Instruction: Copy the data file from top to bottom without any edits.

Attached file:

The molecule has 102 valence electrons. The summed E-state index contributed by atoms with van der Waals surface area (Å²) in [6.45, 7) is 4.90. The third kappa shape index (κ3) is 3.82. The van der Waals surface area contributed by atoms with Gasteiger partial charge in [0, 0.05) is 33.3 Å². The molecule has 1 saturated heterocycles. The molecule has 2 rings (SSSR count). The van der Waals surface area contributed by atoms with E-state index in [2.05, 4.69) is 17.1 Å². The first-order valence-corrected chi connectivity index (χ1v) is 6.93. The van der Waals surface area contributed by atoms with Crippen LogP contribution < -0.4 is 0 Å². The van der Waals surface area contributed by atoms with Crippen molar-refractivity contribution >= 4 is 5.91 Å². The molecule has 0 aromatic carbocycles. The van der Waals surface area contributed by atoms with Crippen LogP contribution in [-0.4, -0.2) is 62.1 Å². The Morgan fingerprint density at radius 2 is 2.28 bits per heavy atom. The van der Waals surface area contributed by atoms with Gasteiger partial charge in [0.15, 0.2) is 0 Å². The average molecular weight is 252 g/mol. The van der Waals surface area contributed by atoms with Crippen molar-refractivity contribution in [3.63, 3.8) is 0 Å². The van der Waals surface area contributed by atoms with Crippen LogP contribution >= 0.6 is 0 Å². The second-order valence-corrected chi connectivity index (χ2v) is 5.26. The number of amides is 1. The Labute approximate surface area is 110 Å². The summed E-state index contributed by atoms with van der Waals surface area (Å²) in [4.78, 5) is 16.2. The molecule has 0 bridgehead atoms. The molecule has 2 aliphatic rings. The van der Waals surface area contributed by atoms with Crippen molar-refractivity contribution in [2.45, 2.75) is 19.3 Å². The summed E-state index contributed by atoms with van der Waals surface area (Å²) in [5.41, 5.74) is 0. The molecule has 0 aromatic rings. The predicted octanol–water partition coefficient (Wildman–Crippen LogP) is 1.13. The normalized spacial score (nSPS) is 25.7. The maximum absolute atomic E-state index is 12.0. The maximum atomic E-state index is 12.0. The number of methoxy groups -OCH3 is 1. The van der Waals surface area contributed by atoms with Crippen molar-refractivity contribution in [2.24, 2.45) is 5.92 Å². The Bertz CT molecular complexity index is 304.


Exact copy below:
The molecule has 102 valence electrons. The summed E-state index contributed by atoms with van der Waals surface area (Å²) in [6.45, 7) is 4.90. The third kappa shape index (κ3) is 3.82. The van der Waals surface area contributed by atoms with Gasteiger partial charge in [0, 0.05) is 33.3 Å². The molecule has 1 saturated heterocycles. The molecule has 2 rings (SSSR count). The van der Waals surface area contributed by atoms with E-state index in [2.05, 4.69) is 17.1 Å². The first-order valence-corrected chi connectivity index (χ1v) is 6.93. The van der Waals surface area contributed by atoms with Crippen LogP contribution < -0.4 is 0 Å². The van der Waals surface area contributed by atoms with Crippen molar-refractivity contribution >= 4 is 5.91 Å². The molecule has 0 aromatic carbocycles. The van der Waals surface area contributed by atoms with Crippen LogP contribution in [-0.4, -0.2) is 62.1 Å². The Morgan fingerprint density at radius 2 is 2.28 bits per heavy atom. The van der Waals surface area contributed by atoms with Gasteiger partial charge in [0.15, 0.2) is 0 Å². The average molecular weight is 252 g/mol. The van der Waals surface area contributed by atoms with Crippen molar-refractivity contribution in [3.63, 3.8) is 0 Å². The van der Waals surface area contributed by atoms with Crippen LogP contribution >= 0.6 is 0 Å². The second-order valence-corrected chi connectivity index (χ2v) is 5.26. The number of amides is 1. The Labute approximate surface area is 110 Å². The summed E-state index contributed by atoms with van der Waals surface area (Å²) in [4.78, 5) is 16.2. The molecule has 0 bridgehead atoms. The molecule has 2 aliphatic rings. The van der Waals surface area contributed by atoms with Crippen molar-refractivity contribution in [2.45, 2.75) is 19.3 Å². The summed E-state index contributed by atoms with van der Waals surface area (Å²) in [5.41, 5.74) is 0. The molecule has 0 aromatic rings. The predicted octanol–water partition coefficient (Wildman–Crippen LogP) is 1.13. The normalized spacial score (nSPS) is 25.7. The maximum absolute atomic E-state index is 12.0. The maximum atomic E-state index is 12.0. The number of methoxy groups -OCH3 is 1. The van der Waals surface area contributed by atoms with Crippen molar-refractivity contribution in [2.24, 2.45) is 5.92 Å². The Bertz CT molecular complexity index is 304.